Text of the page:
We've all heard the old adage "All things in moderation." These words are a good motto to follow when addressing two of society's most pressing issues: financial illiteracy and obesity. There is a school of thought that says "personal control" is an important factor affecting both of these problems. Therefore, developing a proactive plan to change is an important part of the solution.
Below is a summary of ten similarities between improving one's diet and finances:
Problems develop gradually and people often don't realize it at first. An example is weight gained slowly over time (e.g., 2-3 pounds per year) due to increasingly sedentary lifestyles and larger portion sizes. A comparable financial example is the increasingly high cost of interest on credit card balances that increase steadily as higher debt loads are revolved.
A recommended weight control strategy is to "convert calories into labor" by researching how many hours of exercise, gardening, or house cleaning are needed to burn off a certain number of calories. A comparable financial example is "converting spending into labor" by calculating how many hours of work are needed in order to buy something.
Another control strategy is to meet yourself halfway. You can lose weight and still eat your favorite foods. Just decrease your portion sizes by half. A comparable financial example is to reduce spending on "discretionary" expenses such as meals eaten away from home, lottery tickets, clothing, and food. Don't cut out spending on these items completely but spend less than you do now. Plans to change are more likely to succeed when people don't feel "deprived.
Downsize your meals. Eat lunch portions and appetizers at restaurants or take food home for another meal, both of which also save money. Household spending can also be downsized. Simply figure out ways to purchase items for less or just buy fewer of them.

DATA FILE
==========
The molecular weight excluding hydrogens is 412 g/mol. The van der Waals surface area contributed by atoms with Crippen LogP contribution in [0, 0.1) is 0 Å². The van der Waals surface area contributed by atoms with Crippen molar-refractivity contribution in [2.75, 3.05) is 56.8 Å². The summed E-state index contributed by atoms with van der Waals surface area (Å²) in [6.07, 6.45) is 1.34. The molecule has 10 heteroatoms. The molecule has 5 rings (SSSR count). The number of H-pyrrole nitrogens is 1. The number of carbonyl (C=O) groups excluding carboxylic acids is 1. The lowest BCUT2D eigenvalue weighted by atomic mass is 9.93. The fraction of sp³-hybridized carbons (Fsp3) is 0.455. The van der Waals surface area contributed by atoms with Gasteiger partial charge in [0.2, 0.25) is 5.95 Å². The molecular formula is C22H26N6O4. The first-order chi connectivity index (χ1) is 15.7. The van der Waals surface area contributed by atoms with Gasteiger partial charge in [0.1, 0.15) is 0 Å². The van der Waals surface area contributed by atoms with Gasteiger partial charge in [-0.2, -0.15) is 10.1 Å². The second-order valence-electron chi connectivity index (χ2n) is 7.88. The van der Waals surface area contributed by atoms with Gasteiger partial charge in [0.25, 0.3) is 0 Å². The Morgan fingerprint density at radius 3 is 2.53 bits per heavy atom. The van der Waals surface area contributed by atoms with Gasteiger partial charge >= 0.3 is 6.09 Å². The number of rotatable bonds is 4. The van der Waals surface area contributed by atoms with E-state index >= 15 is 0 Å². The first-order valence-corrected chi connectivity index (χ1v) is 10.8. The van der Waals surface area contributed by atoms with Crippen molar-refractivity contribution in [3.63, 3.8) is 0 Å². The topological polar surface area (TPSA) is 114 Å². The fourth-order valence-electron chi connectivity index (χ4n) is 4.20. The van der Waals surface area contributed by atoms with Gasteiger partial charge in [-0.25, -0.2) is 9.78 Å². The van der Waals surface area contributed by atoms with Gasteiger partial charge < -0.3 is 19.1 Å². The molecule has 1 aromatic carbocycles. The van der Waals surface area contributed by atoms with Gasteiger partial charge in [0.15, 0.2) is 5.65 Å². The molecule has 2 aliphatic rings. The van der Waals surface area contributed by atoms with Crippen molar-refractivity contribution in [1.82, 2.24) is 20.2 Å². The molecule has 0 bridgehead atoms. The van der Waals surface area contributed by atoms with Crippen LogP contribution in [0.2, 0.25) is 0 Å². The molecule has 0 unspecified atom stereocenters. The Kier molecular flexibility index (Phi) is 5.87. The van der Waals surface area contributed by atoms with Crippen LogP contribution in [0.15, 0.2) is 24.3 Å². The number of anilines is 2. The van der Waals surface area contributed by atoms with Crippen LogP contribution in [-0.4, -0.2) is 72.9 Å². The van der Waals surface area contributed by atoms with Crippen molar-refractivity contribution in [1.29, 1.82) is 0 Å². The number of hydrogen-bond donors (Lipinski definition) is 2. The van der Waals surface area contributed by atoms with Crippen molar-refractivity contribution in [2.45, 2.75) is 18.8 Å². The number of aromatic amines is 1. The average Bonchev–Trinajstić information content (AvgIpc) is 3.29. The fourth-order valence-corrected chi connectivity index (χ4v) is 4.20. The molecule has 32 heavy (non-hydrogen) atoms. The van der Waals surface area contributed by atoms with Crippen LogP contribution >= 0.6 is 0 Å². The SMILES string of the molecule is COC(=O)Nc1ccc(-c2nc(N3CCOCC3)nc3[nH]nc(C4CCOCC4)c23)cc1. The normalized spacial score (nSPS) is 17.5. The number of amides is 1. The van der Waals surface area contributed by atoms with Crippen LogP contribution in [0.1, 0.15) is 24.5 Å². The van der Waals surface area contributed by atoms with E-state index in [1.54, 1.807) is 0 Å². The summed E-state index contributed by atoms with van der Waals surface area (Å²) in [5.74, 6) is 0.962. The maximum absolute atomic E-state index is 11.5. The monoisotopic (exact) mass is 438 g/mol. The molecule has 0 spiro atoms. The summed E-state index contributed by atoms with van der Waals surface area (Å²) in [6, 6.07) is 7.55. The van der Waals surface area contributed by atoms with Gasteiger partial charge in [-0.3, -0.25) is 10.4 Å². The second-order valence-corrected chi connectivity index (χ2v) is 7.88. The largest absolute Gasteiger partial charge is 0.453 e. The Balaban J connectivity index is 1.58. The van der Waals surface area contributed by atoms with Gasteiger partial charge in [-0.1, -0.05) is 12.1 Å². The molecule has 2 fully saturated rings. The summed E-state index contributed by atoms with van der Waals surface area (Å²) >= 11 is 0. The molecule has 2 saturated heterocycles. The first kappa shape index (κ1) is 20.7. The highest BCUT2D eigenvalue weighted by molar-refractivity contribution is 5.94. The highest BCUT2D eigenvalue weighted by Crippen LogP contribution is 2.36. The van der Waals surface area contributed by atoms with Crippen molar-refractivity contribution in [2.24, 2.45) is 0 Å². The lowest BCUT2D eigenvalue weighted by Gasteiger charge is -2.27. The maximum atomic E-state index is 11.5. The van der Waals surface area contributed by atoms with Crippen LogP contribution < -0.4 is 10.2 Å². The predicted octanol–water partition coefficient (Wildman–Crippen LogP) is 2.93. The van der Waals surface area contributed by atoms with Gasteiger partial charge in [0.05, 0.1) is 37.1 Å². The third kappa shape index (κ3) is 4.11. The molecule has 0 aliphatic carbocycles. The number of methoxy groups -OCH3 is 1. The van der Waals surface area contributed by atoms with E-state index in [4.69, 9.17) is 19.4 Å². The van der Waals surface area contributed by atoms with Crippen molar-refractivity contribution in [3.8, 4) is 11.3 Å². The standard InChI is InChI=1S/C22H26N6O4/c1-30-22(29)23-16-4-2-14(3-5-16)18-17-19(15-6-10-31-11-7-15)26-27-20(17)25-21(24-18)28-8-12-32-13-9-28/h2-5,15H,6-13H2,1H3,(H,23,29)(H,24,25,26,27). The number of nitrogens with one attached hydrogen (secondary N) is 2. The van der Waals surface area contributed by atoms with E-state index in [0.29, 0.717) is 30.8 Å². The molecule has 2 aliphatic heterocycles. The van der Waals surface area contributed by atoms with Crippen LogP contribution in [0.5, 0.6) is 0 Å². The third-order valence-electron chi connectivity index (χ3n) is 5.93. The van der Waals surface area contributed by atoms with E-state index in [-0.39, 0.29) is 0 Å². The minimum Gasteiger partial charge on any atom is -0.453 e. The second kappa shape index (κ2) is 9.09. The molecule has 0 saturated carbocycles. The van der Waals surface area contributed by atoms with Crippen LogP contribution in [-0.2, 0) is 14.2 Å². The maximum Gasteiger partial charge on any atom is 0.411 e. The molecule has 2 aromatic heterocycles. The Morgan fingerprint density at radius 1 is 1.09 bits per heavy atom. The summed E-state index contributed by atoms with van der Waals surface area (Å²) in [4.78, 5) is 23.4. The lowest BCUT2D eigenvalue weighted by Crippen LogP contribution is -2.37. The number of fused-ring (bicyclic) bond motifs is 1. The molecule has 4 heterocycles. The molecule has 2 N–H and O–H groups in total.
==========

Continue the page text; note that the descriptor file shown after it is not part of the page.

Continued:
Say no to super-sizing for all types of purchases. No matter how much of a "better deal" upgrading a meal's size may be, don't be tempted. Steer clear of "meal deals" altogether and order smaller portions. Ditto for non-food spending such as "buy three and save" when you only need one item. Offers that require you to spend more to save more need to be scrutinized carefully.
Track your eating and spending habits and record the results. Most people don't have a clue how many calories they consume daily or how many dollars they spend monthly on "incidentals." One of the best ways to increase awareness of current practices is to record foods eaten and dollars spent for a typical month or two. Look for relationships between eating, spending, and emotions.
Apply recommended formulas to compare yourself with expert recommendations. A nutrition example is body mass index (BMI), which is a person's weight in pounds divided by their height in inches (squared) multiplied by 703. A BMI of 18.5 to 24.9 is considered healthy, 25 to 29.9 overweight, 30 to 39.9 obese, and 40+ morbidly obese. A comparable financial example is a person's consumer debt ratio, which is calculated by dividing monthly consumer debt payments by monthly take-home (net) pay. The recommended debt-to-income ratio is 15% or less. A ratio of 20% or higher is considered an indicator of financial difficulty.
Small remedies make a difference. Some people don't try to improve their health or financial habits because they feel that their situation is hopeless or that major changes are required. Not so. Simple behavior changes, such as drinking an 8-oz soda instead of 20 oz, or using less butter or salad dressing, can help people lose weight. The same is true for small financial changes. Two examples are saving a dollar a day, plus pocket change, in a can or jar and adding fifty cents a day (about $15 monthly) to the minimum monthly payment required on a credit card.
Learn the standards upon which nutrition and personal finance recommendations are based. For example, people often understand portion sizes better when they are compared to objects. Three ounces of meat is the size of a deck of cards or an audiocassette tape and one cup of rice or pasta looks like a tennis ball. A common standard for personal finances is saving three to six months expenses for emergencies. This translates to an emergency fund of $6,000 to $12,000 for a household that spends $2,000 a month.
Control intake and outgo. For weight loss and improved health, this means reducing the calories you consume, increasing exercise to burn off more calories, or both. For improved finances and positive cash flow, increased income, reduced expenses, or both, are the keys to success.